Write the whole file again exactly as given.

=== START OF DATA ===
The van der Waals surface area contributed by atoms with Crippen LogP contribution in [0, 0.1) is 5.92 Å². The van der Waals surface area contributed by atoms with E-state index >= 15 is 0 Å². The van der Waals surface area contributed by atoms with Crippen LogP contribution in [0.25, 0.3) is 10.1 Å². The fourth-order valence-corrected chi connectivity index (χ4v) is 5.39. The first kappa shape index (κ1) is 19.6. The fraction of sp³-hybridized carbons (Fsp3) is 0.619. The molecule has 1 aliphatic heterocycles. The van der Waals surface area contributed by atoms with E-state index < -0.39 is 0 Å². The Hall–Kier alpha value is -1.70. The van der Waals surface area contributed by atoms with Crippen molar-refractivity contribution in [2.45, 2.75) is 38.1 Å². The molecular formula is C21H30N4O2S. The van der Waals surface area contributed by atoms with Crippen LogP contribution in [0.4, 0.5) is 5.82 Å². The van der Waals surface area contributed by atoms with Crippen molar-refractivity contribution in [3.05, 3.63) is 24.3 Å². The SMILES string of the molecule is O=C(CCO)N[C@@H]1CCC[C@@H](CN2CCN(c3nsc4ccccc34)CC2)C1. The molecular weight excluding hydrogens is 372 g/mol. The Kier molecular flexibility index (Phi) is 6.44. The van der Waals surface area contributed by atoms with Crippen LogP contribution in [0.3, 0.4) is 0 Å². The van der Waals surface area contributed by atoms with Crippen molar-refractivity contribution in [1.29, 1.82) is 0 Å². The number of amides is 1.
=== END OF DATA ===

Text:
The van der Waals surface area contributed by atoms with Crippen LogP contribution in [0, 0.1) is 5.92 Å². The van der Waals surface area contributed by atoms with E-state index >= 15 is 0 Å². The van der Waals surface area contributed by atoms with Crippen LogP contribution in [0.25, 0.3) is 10.1 Å². The fourth-order valence-corrected chi connectivity index (χ4v) is 5.39. The first kappa shape index (κ1) is 19.6. The fraction of sp³-hybridized carbons (Fsp3) is 0.619. The molecule has 1 aliphatic heterocycles. The van der Waals surface area contributed by atoms with E-state index < -0.39 is 0 Å². The Hall–Kier alpha value is -1.70. The van der Waals surface area contributed by atoms with Crippen molar-refractivity contribution in [2.45, 2.75) is 38.1 Å². The molecular formula is C21H30N4O2S. The van der Waals surface area contributed by atoms with Crippen LogP contribution in [0.4, 0.5) is 5.82 Å². The van der Waals surface area contributed by atoms with Crippen molar-refractivity contribution in [3.05, 3.63) is 24.3 Å². The SMILES string of the molecule is O=C(CCO)N[C@@H]1CCC[C@@H](CN2CCN(c3nsc4ccccc34)CC2)C1. The molecular weight excluding hydrogens is 372 g/mol. The Kier molecular flexibility index (Phi) is 6.44. The van der Waals surface area contributed by atoms with Crippen LogP contribution in [0.3, 0.4) is 0 Å². The van der Waals surface area contributed by atoms with Crippen molar-refractivity contribution in [1.29, 1.82) is 0 Å². The number of amides is 1.